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Morning Briefing Strap Line
Fri 27th Jun 2014 - Friday Opinion
Subjects: Growth areas in the market, Camra’s failings and changing of the health lobby guard
Authors: Darren Tristano, Martyn Cornell and Paul Chase

Growth areas in the market by Darren Tristano

In contrast to the tepid 2.4% sales growth seen among leading US full-service chain restaurants last year, full-service concepts in the Technomic UK Top 100 list saw sales climb a healthy 6.8% in 2013. The UK Top 100’s full-service chains closed the year with more than £6.7 billion in sales, up from £6.3 billion in 2012.
UK consumers’ growing appetite for a variety of ethnic cuisines is helping to drive full-service restaurant growth, with globally inspired concepts adding units throughout the UK. (Wagamama, for example, reached 100 units in July 2013, and Prezzo added a total of 28 units of its namesake Italian brand and its Chimichanga casual-dining Mexican brand last year.) In expanding their reach literally and figuratively, these concepts are targeting a dining public increasingly interested in exploring authentic flavours from Latin America, Southeast Asia and beyond. The Mexican, Asian/noodle and French menu segments were among the full-service category’s top growth performers, recording year-over-year sales increases of 15.4%, 12.2% and 11.9%, respectively. The Italian menu segment, the UK’s leading full-service ethnic menu segment by overall sales and units, grew sales by 7.9% in 2013.
Beyond the continued expansion of ethnic-menu chains, burgers remain one of the hottest stories in the UK full-service restaurant sector. The full-service burger segment is smaller than most ethnic-menu segments, but sales for UK full-service burger concepts in the top 100 rose a whopping 39%, to £84 million, in 2013. The three chains accounting for that astounding growth are Byron, Handmade Burger Co. and Ed’s Easy Diner, all of which land between No. 70 and No. 90 on the Top 100.
Burgers tend to be a less-expensive menu option at full-service restaurants, and the rapid rise in the UK of fast-casual “better burger” concepts – many of which, new as they are, have yet to make the Top 100 – may be focusing UK consumers’ attention on their options for affordable, higher-quality burgers at full-service concepts. (Interestingly, limited-service burger chains on the Top 100 grew sales only 1.6% overall in 2013.)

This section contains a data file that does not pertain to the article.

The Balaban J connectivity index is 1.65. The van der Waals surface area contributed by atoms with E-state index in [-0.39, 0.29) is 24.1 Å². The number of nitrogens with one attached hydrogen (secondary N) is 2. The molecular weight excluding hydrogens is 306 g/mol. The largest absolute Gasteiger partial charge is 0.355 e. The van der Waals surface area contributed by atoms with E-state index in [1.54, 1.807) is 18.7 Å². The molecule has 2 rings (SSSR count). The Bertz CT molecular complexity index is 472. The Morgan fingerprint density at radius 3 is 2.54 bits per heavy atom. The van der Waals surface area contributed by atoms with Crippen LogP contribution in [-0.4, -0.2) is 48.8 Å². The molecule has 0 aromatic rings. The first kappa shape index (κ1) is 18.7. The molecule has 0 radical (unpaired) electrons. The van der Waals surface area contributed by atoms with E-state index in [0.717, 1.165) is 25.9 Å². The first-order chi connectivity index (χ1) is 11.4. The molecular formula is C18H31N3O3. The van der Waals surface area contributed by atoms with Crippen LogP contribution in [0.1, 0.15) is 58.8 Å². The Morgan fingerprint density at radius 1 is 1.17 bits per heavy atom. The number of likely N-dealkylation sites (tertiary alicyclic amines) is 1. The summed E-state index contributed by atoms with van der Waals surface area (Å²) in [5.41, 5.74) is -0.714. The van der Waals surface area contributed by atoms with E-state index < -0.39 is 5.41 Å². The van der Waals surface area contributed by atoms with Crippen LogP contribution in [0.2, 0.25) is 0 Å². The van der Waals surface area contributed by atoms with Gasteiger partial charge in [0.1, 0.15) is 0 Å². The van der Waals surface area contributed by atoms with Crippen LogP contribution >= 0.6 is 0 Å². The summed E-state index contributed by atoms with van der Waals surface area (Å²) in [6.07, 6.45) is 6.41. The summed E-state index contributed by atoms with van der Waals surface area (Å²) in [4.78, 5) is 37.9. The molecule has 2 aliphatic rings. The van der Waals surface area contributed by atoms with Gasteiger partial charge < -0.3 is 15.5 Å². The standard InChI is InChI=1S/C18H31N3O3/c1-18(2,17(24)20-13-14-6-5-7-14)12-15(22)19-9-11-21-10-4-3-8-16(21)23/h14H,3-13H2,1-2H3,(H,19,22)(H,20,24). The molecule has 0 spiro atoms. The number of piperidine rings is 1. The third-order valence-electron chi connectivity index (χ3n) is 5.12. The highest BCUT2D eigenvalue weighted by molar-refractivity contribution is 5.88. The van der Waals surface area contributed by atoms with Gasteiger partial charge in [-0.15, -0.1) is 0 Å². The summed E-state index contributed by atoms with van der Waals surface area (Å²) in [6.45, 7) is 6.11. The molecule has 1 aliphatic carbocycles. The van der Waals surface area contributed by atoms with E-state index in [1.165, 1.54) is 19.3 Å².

There’s good news for many leading pub chains, too: those pub concepts that made the UK Top 100 saw overall sales gains of 5% in 2013. Wetherspoon, the pub sector’s largest player by far, enjoyed sales growth of 9% last year to more than £1.2 billion, on unit expansion of 4.6% (to 905 units).
Other traditional pub players seeing strong increases in trade last year: Hungry Horse (sales up nearly 16% to £161 million), Taylor Walker (up 12%), Fayre & Square (up 22%) and John Barras (up 17%). Of note, too, is that sales growth for all of these exceeded the rate of unit expansion. In the second half of the Top 100, Old English Inns, Flaming Grill Pub Co, Browns Bar & Brasserie and Meet & Eat Pub & Grill recorded double-digit sales increases as well. Back in November, Technomic named “the evolution of pubs” as one of its five UK restaurant trends for 2014, and it seems that pub chains’ innovative efforts to reach out to new generations of guests – initiatives such as Flaming Grill’s Build-A-Burger Facebook app contest this spring and Wetherspoon’s partnerships with US craft brewers – are resonating with UK consumers.
Technomic notes in the 2014 Top 100 UK Chain Restaurant Report that the UK economy is projected to grow rapidly over the next two years, boding well for the continued success of the full-service dining sector. London has cemented its reputation as a world-class dining destination and a hotbed of culinary innovation and will likely continue to breed trend-setting new restaurant concepts as well as attract significant investment from foreign restaurant chains looking to expand their international footprint. Recognising UK consumers’ appetite for bold new tastes – whether in the form of out-of-the-ordinary ethnic and regional cuisines or flavourful craft beers – will be vital to full-service restaurant chains’ continued expansion.
Darren Tristano is executive vice-president of Technomic. The full Technomic 100 UK Chain Restaurant Report can be obtained from Adrian Greaves at